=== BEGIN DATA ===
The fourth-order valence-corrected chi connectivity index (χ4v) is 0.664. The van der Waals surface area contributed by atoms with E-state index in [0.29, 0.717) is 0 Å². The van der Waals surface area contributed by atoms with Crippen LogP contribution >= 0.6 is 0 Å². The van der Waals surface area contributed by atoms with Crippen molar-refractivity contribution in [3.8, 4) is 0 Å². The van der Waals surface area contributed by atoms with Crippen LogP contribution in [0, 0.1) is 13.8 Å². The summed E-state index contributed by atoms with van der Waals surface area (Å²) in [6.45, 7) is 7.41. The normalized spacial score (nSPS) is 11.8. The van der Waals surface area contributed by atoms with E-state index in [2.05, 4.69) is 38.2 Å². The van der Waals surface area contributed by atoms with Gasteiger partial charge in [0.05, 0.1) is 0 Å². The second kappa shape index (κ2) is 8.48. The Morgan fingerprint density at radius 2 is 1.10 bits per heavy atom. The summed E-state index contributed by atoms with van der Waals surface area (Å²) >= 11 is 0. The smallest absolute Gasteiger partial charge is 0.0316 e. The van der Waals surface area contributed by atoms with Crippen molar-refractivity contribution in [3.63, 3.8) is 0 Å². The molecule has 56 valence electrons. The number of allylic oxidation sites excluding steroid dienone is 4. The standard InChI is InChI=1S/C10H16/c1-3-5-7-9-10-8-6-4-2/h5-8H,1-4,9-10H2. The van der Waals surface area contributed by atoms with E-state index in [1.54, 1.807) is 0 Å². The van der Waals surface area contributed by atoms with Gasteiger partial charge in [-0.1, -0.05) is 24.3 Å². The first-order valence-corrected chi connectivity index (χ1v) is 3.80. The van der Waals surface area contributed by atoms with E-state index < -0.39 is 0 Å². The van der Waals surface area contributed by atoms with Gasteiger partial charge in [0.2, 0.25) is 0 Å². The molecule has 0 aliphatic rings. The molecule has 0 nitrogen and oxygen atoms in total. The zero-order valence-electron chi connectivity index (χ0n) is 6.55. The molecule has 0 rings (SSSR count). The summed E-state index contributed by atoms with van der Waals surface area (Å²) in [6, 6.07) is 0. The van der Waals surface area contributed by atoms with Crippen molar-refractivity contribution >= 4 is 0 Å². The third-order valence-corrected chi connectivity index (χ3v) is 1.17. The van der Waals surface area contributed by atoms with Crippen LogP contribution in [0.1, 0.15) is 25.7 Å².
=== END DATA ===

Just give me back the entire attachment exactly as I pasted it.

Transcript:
The fourth-order valence-corrected chi connectivity index (χ4v) is 0.664. The van der Waals surface area contributed by atoms with E-state index in [0.29, 0.717) is 0 Å². The van der Waals surface area contributed by atoms with Crippen LogP contribution >= 0.6 is 0 Å². The van der Waals surface area contributed by atoms with Crippen molar-refractivity contribution in [3.8, 4) is 0 Å². The van der Waals surface area contributed by atoms with Crippen LogP contribution in [0, 0.1) is 13.8 Å². The summed E-state index contributed by atoms with van der Waals surface area (Å²) in [6.45, 7) is 7.41. The normalized spacial score (nSPS) is 11.8. The van der Waals surface area contributed by atoms with E-state index in [2.05, 4.69) is 38.2 Å². The van der Waals surface area contributed by atoms with Gasteiger partial charge in [0.05, 0.1) is 0 Å². The second kappa shape index (κ2) is 8.48. The Morgan fingerprint density at radius 2 is 1.10 bits per heavy atom. The summed E-state index contributed by atoms with van der Waals surface area (Å²) >= 11 is 0. The smallest absolute Gasteiger partial charge is 0.0316 e. The van der Waals surface area contributed by atoms with Crippen molar-refractivity contribution in [3.63, 3.8) is 0 Å². The molecule has 56 valence electrons. The number of allylic oxidation sites excluding steroid dienone is 4. The standard InChI is InChI=1S/C10H16/c1-3-5-7-9-10-8-6-4-2/h5-8H,1-4,9-10H2. The van der Waals surface area contributed by atoms with E-state index in [1.54, 1.807) is 0 Å². The van der Waals surface area contributed by atoms with Gasteiger partial charge in [-0.1, -0.05) is 24.3 Å². The first-order valence-corrected chi connectivity index (χ1v) is 3.80. The van der Waals surface area contributed by atoms with E-state index < -0.39 is 0 Å². The van der Waals surface area contributed by atoms with Gasteiger partial charge in [0.2, 0.25) is 0 Å². The molecule has 0 aliphatic rings. The molecule has 0 nitrogen and oxygen atoms in total. The zero-order valence-electron chi connectivity index (χ0n) is 6.55. The molecule has 0 rings (SSSR count). The summed E-state index contributed by atoms with van der Waals surface area (Å²) in [6, 6.07) is 0. The van der Waals surface area contributed by atoms with Crippen molar-refractivity contribution >= 4 is 0 Å². The third-order valence-corrected chi connectivity index (χ3v) is 1.17. The van der Waals surface area contributed by atoms with Crippen LogP contribution in [0.1, 0.15) is 25.7 Å².